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EU Unified Patent Court (UPC) and Unitary Patent

The European Union package includes two regulations that would create a European Patent with unitary effect (“Unitary Patent” or “UP”) and a Unified Patent Court (UPC) Agreement (UPCA—a treaty) that will create a Unified Patent Court.  The regulations specify that they would be effective on the same date as the UPCA on the first day of the fourth month after minimum ratification of the UPCA by 13 EU states including France, Germany and the United Kingdom. A Protocol on provisional application (“PPA”) signed on October 1, 2015 would permit some parts of the UPC Agreement to be applied on the day after the UPCA reaches minimum ratification. That will permit organizational activities before the UPCA enters into full force and the court opens, including the recruitment of judges, testing of IT systems and early registration of opt-out demands.

Currently, the necessary ratifications of the UPCA and protocols are nearly complete. However, implementation of the UPC and UP were delayed by a challenge to ratification in Germany, filed in its Constitutional Court, and the possibility that the UK would leave the EU (“Brexit”).

Although the UK has ratified the UPCA, it left the EU on January 31, 2020, before the UPCA became effective, and a UK government spokesperson announced on February 27, 2020 that “the UK will not be seeking involvement in the UP/UPC system. Participating in a court that applies EU law and bound by the CJEU is inconsistent with our aims of becoming an independent self-governing nation.” Therefore, it appears that the UK will not participate in the system and that the remaining participating states will need to modify the UPCA and PPA to delete provisions referring to the UK and London.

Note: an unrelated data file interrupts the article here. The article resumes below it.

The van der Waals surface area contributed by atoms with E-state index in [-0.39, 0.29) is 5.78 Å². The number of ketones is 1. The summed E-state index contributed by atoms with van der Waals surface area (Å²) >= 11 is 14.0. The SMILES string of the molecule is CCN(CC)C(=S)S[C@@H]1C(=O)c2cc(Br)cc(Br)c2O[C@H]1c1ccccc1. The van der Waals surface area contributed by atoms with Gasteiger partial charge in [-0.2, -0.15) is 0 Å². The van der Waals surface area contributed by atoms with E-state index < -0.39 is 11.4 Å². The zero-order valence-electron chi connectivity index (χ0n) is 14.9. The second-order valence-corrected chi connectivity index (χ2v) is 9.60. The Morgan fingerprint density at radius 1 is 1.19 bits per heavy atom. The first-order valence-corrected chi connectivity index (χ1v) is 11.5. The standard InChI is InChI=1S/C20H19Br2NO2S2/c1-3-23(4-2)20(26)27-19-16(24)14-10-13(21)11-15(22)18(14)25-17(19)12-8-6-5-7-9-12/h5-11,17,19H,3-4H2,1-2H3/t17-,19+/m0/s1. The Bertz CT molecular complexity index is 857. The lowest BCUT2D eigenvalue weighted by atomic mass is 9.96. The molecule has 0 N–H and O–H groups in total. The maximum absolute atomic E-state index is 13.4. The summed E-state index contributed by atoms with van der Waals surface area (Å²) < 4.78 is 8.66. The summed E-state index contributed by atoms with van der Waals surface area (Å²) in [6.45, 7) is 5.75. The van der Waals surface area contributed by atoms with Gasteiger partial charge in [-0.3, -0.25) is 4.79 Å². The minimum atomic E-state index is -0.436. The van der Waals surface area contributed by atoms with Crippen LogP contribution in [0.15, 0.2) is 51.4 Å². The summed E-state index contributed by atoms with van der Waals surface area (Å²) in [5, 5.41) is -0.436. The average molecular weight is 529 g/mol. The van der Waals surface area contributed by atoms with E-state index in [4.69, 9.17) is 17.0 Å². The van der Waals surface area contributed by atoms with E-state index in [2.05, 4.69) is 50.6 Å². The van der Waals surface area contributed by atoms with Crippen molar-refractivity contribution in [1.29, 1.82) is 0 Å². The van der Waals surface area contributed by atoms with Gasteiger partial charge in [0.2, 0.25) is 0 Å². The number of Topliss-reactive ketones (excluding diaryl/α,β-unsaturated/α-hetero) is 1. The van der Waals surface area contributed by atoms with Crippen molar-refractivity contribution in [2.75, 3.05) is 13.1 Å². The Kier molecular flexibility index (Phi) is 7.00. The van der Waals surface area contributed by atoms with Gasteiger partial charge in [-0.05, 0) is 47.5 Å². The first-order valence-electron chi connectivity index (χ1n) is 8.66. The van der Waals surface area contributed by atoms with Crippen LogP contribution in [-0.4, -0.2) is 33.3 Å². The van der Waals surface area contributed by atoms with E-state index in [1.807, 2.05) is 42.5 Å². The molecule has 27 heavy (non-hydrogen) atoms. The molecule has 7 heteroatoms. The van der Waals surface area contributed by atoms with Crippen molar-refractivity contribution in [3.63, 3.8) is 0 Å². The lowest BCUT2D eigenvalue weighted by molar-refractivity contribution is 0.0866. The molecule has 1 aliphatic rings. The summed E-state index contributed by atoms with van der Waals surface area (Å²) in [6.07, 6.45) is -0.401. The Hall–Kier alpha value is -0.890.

If implemented, the Unitary Patent will provide patent protection in all participating EU states, and may lower translation and post-grant costs for parties electing to use it. It will be an option for European Patent (“EP”) owners, who will have the opportunity to validate their EP after grant as either a UP for the participating EU states or conventional national EP parts. The UP, however, will only be available when the EP is granted with the same set of claims for all participating states. If the UP is elected, it will still be possible to validate national parts in nonparticipating EU states and non-EU states.

If implemented, the Unified Patent Court eventually will handle all litigation involving patents issued by the European Patent Office that are validated in participating EU states, including both the regular, nationally validated European Patents and the new Unitary Patents. During an initial, transitional period of seven years, which may be extended, the UPC will have exclusive competence for Unitary Patents and will share competence for other EPs with the respective national courts. During that period the owner of a conventional EP may opt-out of UPC competence and opt-in again.

For details, see our FAQs page.

For more information, please see our EU Official Documents, Resources and FAQs pages. See the European Council’s website here for information on the progress of ratifications as they are officially deposited with the Council and reported to the Commission.

Updated March 2, 2020.